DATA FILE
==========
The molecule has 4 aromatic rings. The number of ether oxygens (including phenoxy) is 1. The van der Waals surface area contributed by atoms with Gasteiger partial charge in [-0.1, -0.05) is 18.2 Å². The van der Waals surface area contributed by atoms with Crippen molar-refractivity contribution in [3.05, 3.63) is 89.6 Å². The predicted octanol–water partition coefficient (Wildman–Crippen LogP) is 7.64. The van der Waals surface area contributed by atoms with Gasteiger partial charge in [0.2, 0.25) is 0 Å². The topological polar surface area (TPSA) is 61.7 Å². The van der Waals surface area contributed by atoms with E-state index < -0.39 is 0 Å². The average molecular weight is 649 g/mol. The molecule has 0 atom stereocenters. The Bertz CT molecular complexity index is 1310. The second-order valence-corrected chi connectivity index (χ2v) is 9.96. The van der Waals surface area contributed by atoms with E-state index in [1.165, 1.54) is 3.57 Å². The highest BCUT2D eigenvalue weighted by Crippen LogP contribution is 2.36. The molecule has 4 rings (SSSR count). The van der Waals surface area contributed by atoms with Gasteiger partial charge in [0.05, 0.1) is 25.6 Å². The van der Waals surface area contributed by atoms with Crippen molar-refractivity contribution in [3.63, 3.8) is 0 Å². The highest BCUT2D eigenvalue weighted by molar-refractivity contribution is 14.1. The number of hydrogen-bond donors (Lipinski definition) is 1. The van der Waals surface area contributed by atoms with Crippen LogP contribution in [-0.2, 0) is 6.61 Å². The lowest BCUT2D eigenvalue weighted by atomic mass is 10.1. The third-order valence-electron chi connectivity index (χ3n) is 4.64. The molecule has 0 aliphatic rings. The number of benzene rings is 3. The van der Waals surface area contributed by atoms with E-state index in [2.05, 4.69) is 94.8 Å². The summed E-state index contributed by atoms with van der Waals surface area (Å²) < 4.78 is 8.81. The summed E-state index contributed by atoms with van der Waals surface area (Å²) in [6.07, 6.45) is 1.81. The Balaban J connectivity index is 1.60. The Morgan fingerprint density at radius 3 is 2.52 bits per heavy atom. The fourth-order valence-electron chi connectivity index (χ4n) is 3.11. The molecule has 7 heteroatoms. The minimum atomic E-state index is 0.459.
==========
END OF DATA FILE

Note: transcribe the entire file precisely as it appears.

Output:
The molecule has 4 aromatic rings. The number of ether oxygens (including phenoxy) is 1. The van der Waals surface area contributed by atoms with Gasteiger partial charge in [-0.1, -0.05) is 18.2 Å². The van der Waals surface area contributed by atoms with Crippen molar-refractivity contribution in [3.05, 3.63) is 89.6 Å². The predicted octanol–water partition coefficient (Wildman–Crippen LogP) is 7.64. The van der Waals surface area contributed by atoms with Gasteiger partial charge in [0.2, 0.25) is 0 Å². The topological polar surface area (TPSA) is 61.7 Å². The van der Waals surface area contributed by atoms with E-state index < -0.39 is 0 Å². The average molecular weight is 649 g/mol. The molecule has 0 atom stereocenters. The Bertz CT molecular complexity index is 1310. The second-order valence-corrected chi connectivity index (χ2v) is 9.96. The van der Waals surface area contributed by atoms with E-state index in [1.165, 1.54) is 3.57 Å². The highest BCUT2D eigenvalue weighted by Crippen LogP contribution is 2.36. The molecule has 4 rings (SSSR count). The van der Waals surface area contributed by atoms with Gasteiger partial charge in [0.05, 0.1) is 25.6 Å². The van der Waals surface area contributed by atoms with Crippen molar-refractivity contribution in [3.63, 3.8) is 0 Å². The highest BCUT2D eigenvalue weighted by molar-refractivity contribution is 14.1. The number of hydrogen-bond donors (Lipinski definition) is 1. The van der Waals surface area contributed by atoms with Crippen LogP contribution in [-0.2, 0) is 6.61 Å². The lowest BCUT2D eigenvalue weighted by atomic mass is 10.1. The third-order valence-electron chi connectivity index (χ3n) is 4.64. The molecule has 0 aliphatic rings. The number of benzene rings is 3. The van der Waals surface area contributed by atoms with E-state index in [2.05, 4.69) is 94.8 Å². The summed E-state index contributed by atoms with van der Waals surface area (Å²) < 4.78 is 8.81. The summed E-state index contributed by atoms with van der Waals surface area (Å²) in [6.07, 6.45) is 1.81. The Balaban J connectivity index is 1.60. The Morgan fingerprint density at radius 3 is 2.52 bits per heavy atom. The fourth-order valence-electron chi connectivity index (χ4n) is 3.11. The molecule has 7 heteroatoms. The minimum atomic E-state index is 0.459.